“Hindsight’s 20-20,” says David Pecker, publisher of the National Enquirer, as he climbs into the Bugatti with which he intends to attempt to get out in front of the breaking news that he allegedly paid $30,000 to not publish a sensationalistic story about a sensationalistic man. In his sensationalistic newspaper.
“At the time, I looked at this story about Trump having an extra kid kicking around, and really, it didn’t meet any of our criteria. No aliens, no abductions, no globalist plots, technically no bestiality, and only one celebrity. If I published an article every time a billionaire fathered a kid and tried to cover it up while running for president, there’d be no trees left. Gimme a break. It just wasn’t our kind of news.”
While this doesn’t answer why his paper paid the source of this information, a New York doorman, a substantial sum of money to sign over the rights to the story, David Pecker points out that if indeed he paid a peck of printed papers, where then is the peck of printed papers that David Pecker paid?
“Ask yourself that. Three times, fast.”
Many Americans say this is the last straw for them, and that they will no longer trust any publication they read on a wire rack close to the checkout, printed in bright colours, that uses Elvis as a primary source.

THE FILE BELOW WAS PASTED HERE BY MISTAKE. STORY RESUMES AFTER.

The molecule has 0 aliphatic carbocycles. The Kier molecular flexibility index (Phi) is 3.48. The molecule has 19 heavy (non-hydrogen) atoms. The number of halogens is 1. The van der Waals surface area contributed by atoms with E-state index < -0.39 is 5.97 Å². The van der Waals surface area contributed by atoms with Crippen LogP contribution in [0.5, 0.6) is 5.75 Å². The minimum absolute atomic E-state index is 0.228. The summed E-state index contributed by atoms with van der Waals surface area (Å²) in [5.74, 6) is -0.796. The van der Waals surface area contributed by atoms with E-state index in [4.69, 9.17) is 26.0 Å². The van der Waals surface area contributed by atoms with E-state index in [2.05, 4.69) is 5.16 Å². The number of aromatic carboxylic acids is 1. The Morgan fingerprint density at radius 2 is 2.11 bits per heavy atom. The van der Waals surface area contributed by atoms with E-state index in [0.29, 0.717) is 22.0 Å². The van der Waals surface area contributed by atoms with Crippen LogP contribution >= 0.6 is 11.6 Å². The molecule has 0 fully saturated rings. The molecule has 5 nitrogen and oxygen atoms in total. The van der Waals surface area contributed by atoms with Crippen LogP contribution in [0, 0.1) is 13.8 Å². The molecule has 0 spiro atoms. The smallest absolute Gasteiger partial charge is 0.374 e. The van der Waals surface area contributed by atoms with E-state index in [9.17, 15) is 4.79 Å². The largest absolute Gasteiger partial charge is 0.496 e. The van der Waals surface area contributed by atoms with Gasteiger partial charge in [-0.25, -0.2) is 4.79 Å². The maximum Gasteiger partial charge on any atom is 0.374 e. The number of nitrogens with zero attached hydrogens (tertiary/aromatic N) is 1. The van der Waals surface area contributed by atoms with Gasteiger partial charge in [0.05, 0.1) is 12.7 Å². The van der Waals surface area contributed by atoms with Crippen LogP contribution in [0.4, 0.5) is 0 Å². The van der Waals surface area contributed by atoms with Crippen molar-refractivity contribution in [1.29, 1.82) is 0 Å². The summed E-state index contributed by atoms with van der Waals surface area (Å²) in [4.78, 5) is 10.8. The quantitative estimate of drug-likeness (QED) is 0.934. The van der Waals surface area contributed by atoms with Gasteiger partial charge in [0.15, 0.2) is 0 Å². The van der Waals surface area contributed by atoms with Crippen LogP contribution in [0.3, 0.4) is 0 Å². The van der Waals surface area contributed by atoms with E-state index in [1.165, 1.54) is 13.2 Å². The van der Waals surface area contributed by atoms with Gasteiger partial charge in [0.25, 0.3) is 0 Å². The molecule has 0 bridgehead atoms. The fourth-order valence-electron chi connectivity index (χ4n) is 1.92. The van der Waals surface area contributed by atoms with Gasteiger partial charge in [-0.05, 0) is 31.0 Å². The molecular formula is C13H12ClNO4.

“Sure I had some doubts that Oprah lost 250 pounds on a diet of just cheeseburgers,” says Gladys Gilbert, of Sarasota, Florida. “But that thing about A-Rod cheating on J-Lo? Everyone knows he’s a dog. I’m just so confused. Thank God for Hannity.”
“Enquiring minds want to know about Killary folks. THAT’S NEWS,” Pecker says in response to questions about the integrity of his venereal paper, speaking through the open window of his sports car as he turns the heated seats up to caldo.
“Not what a great man, Donald J. Trump, chooses to do with his very nice, good, American virility, that really is the best kind you can have. I’m lucky to call him a friend. A great American. Like a bald eagle, only with lots of hair. The best hair. So what if I helped him out? Not that I’m saying I did, but so what if I did? Remember, we were up against KILLARY.”
His manner of speaking is strangely reminiscent of someone else who has been frequently in the news of late. Tabloidy, some might say. Perfectly adapted to Twitter, and the incessant shouting of our times. But who is it that speaks and writes like this? Other than the National Enquirer. It’s on the tip of our twitter feed, but the moment passes. Pecker is revving the engine. Before he pulls away he offers a final thought.
“It just wasn’t news, I’m telling you. Now, if that kid had ended up in Area 51, and there are grainy photos to possibly prove it if you look at them the right way while waiting in line at a grocery store, maybe then we might have something.”